Sara Routhier, Director of Outreach and Managing Editor of Features, has professional experience as an educator, SEO specialist, and content marketer. She has over five years of experience in the insurance industry. As a researcher, data nerd, writer, and editor she strives to curate educational, enlightening articles that provide you with the must-know facts and best-kept secrets within the overw...

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Joel Ohman is the CEO of a private equity-backed digital media company. He is a CERTIFIED FINANCIAL PLANNER™, author, angel investor, and serial entrepreneur who loves creating new things, whether books or businesses. He has also previously served as the founder and resident CFP® of a national insurance agency, Real Time Health Quotes. He also has an MBA from the University of South Florida. ...

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Reviewed by Joel Ohman
Founder, CFP®

UPDATED: Jun 20, 2012

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Indirect auto loans are loans that are sold by auto dealers to third parties—like banks—or other types of lenders. Buyers of indirect auto loans are known as “holders in due course.” A holder in due course is entitled to receive principal and interest payments from a borrower.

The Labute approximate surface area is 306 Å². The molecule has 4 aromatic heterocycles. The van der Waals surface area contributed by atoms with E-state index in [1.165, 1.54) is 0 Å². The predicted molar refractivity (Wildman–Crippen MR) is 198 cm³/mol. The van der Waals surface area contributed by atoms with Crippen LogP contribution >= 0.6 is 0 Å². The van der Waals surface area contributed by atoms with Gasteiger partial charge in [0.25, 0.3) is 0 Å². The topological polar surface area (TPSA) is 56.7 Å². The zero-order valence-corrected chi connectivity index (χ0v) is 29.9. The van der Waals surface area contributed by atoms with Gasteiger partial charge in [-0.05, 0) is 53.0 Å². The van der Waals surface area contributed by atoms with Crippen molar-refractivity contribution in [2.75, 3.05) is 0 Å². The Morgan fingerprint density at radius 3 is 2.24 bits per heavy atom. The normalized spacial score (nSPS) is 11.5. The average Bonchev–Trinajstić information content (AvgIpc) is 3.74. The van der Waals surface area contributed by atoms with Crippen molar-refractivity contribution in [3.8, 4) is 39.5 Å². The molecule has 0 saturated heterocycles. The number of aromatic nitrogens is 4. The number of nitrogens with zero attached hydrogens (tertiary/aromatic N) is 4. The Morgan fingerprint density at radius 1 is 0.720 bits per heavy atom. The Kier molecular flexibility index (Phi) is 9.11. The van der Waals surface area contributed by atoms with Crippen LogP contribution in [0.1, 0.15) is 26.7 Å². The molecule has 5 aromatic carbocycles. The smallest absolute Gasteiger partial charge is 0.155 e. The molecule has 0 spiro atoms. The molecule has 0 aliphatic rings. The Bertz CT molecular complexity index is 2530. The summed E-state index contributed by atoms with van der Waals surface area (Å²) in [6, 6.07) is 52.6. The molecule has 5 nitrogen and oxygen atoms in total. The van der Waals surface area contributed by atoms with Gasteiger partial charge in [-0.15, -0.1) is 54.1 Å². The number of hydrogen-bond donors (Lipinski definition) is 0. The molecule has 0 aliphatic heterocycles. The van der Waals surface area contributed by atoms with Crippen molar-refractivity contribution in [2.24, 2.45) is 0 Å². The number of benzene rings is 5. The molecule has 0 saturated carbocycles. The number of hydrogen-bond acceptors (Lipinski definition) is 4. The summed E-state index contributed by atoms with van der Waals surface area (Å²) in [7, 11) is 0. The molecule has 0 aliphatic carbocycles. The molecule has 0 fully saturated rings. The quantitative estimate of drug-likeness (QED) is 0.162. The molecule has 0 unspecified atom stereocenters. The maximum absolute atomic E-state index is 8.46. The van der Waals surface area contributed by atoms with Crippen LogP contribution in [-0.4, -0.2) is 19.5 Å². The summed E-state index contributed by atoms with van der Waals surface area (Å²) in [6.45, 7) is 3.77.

In indirect auto lending a dealer will usually collect information from borrowers and furnish it to banks. Banks can either accept or reject applicants, but they do so without ever coming into contact with applicants. Usually dealers package loans into bundles for purchase to potential holders in due course.

An example of this practice would be a car loan that gets lent to a borrower at a car dealership. This loan would then be sold to a bank or other financial company. The bank, however, would never interview or even meet the borrower who was at the car dealership. But upon purchasing the dealership-originated financing, the bank would own the indirect car loan and thus be entitled to receive all payments that would be made. If the borrower defaults on payments then the bank would also be responsible for pursuing the borrower.

This arrangement is different from direct auto loans, where prospective borrowers would be free to compare loan offers from multiple lenders.

While prospective borrowers would typically spend time searching for direct auto lending on their own, indirect car loans are often lent out by dealerships on the same day that a car is purchased. 

For some borrowers, convenience and time is a priority. By choosing indirect auto lending, borrowers don’t have to spend a lot of time searching and applying at different lenders for auto financing. Instead, they can simply walk into an auto dealer and secure indirect auto loans after selecting the car they wish to purchase.

The drawback, however, is that borrowers may end up paying a higher price for this convenient, same-day service.

For those willing to do their homework, obtaining a car loan quote before walking onto a dealership may result in a much better interest rate.